Biggest Mouth erupts with heart and soul

ConSoul
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Back to Article

Biggest Mouth erupts with heart and soul

ConSoul

ConSoul

Santiago Covarrubias

ConSoul

Santiago Covarrubias

Santiago Covarrubias

ConSoul

By Campus Editor

The soulful hip-hop duo ConSoul took first place and unleashed its feel-good energy, performing for the 421-person crowd at the 12th annual Biggest Mouth battle of the bands competition at the Metro, 3730 N. Clark St., on April 21.

ConSoul­­­­­—composed­ of Jina Ballenger, a sophomore cinema art + science major, and Shantel Cribbs, a junior theatre major, and accompanied by an eight-person band—won against the 11 other Biggest Mouth contestants.

Cribbs and Ballenger, who have performed together for about six months, said they draw on the audience’s spirited energy and each other’s chemistry to project “peace and love” through their vocals and contagious dance moves. 

“Having a great energy and then being able to do it with our crew [is] the most fulfilling part,” Ballenger said. 

As Biggest Mouth winners, ConSoul will open for Sir the Baptist at this year’s Manifest Urban Arts Festival on May 13. The duo also won $1,000 and various sponsored prizes.  

Indie-folk rock band Elk Walking took second place, winning $750. The band is fronted by Savanna Dickhut, a senior music major, and Julian Daniell, a 2015 music alumnus. They have played together for two years and as a full five-person band for six months. 

The band began its set with an upbeat rhythm and folky feel that transitioned into an indie-rock vibe feeding off the crowd’s pulse.

“If the crowd is energetic, then we are energetic,” Dickhut said. “We try to match [the audience’s] level and meet them halfway.” 

Zoofunkyou, a six-person jam band, won the audience choice award and $500 after transporting the Metro back to the ‘70s with its freeform rhythm and tempo.

Derek Dare, a senior audio arts & acoustics major and lead guitarist for the band, shocked the crowd by playing his guitar with his tongue and teeth while wearing a panda face mask.

“It was rewarding because a lot of the music majors are in it to play Biggest Mouth and Manifest, and I am on the other side of the campus in a live sound room in the basement tuning preamps and [other] live sound stuff,” Dare said.

Other performers included Momz, an upbeat soulful jazz band; Ace da Vinci & The Lighthouses, a hip-hop jazz band; solo acoustic artist Oku; Blaqrock, a hip-hop rock band; rhythmic hip-hop artist Fanaticus; Tupni, a three-person rap group; Ribz, a jazzy soulful band; The King of Mars, an indie rock band; and Glamour Hotline, a three-person all-girl punk rock band.

Vice President of Student Success Mark Kelly opened the night by pumping up the crowd with his signature “Hell Yeah” chant and performing a drum solo that echoed through the concert hall.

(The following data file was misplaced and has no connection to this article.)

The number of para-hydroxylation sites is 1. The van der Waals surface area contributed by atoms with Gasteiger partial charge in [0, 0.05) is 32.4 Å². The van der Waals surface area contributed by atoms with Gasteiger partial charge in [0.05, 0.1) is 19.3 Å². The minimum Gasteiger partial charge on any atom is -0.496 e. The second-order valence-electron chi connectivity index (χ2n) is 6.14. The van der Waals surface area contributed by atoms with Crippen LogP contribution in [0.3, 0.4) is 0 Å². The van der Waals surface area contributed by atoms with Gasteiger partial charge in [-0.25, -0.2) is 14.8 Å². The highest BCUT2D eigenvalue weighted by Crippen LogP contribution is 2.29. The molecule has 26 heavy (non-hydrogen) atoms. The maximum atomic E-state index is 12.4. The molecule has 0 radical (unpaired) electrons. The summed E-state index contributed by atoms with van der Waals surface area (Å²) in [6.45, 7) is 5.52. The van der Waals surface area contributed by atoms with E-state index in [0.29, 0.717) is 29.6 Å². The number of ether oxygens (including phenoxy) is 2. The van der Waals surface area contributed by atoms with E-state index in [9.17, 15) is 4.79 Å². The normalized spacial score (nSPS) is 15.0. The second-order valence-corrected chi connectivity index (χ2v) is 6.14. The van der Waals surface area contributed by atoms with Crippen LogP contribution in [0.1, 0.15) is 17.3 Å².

For the second consecutive year, the competition was hosted by Aaron Branch, a junior theatre major. His act included a parody of the “Celebrities Read Mean Tweets” segment from “Jimmy Kimmel Live” in which he read tweets from the audience, mean or not, on stage.

The four judges, who voted on the first- and second-place winners, included Sharod Smith, founder of Biggest Mouth in 2004, owner of Elific Marketing & Management and current manager of Jamila Woods, who is featured in “Sunday Candy;” Colleen Mares, Chance the Rapper’s assistant for two years; Rollin Weary, a recording engineer from IV Lab Studios nominated as Record Producer of the Year at the 2013 Chicago Music Awards and whose work has been featured on MTV, WXRT and WGN; and Lizz Timpa, a senior business &

entrepreneurship major.

Ian Valiente, a senior business & entrepreneurship major and president of SPB, said this year’s judges looked for bands that were new, had good stage presence and a niche in the Chicago music industry. 

Jake Dagit, SPB’s director of event productions and a sophomore business & entrepreneurship major who ran Biggest Mouth last year, said the event felt more organized this year. He added that SPB pushed for a greater diversity of music genres this year.

“[A variety of genres] is something we were very conscious of when we went through and picked our artists,” Dagit said. “We wanted to make sure we were representing our artists at Columbia entirely.”

The approximately 60 bands that auditioned on March 3–5 had 90 seconds to perform, during which they were judged on originality, audience appeal, performance skills and musicality, Dagit said.

“It was exciting to see the absolute top tier of Columbia’s talent go head-to-head at the Metro,” Dagit said. “It is an amazing venue [with] such amazing acts [that performed].” 

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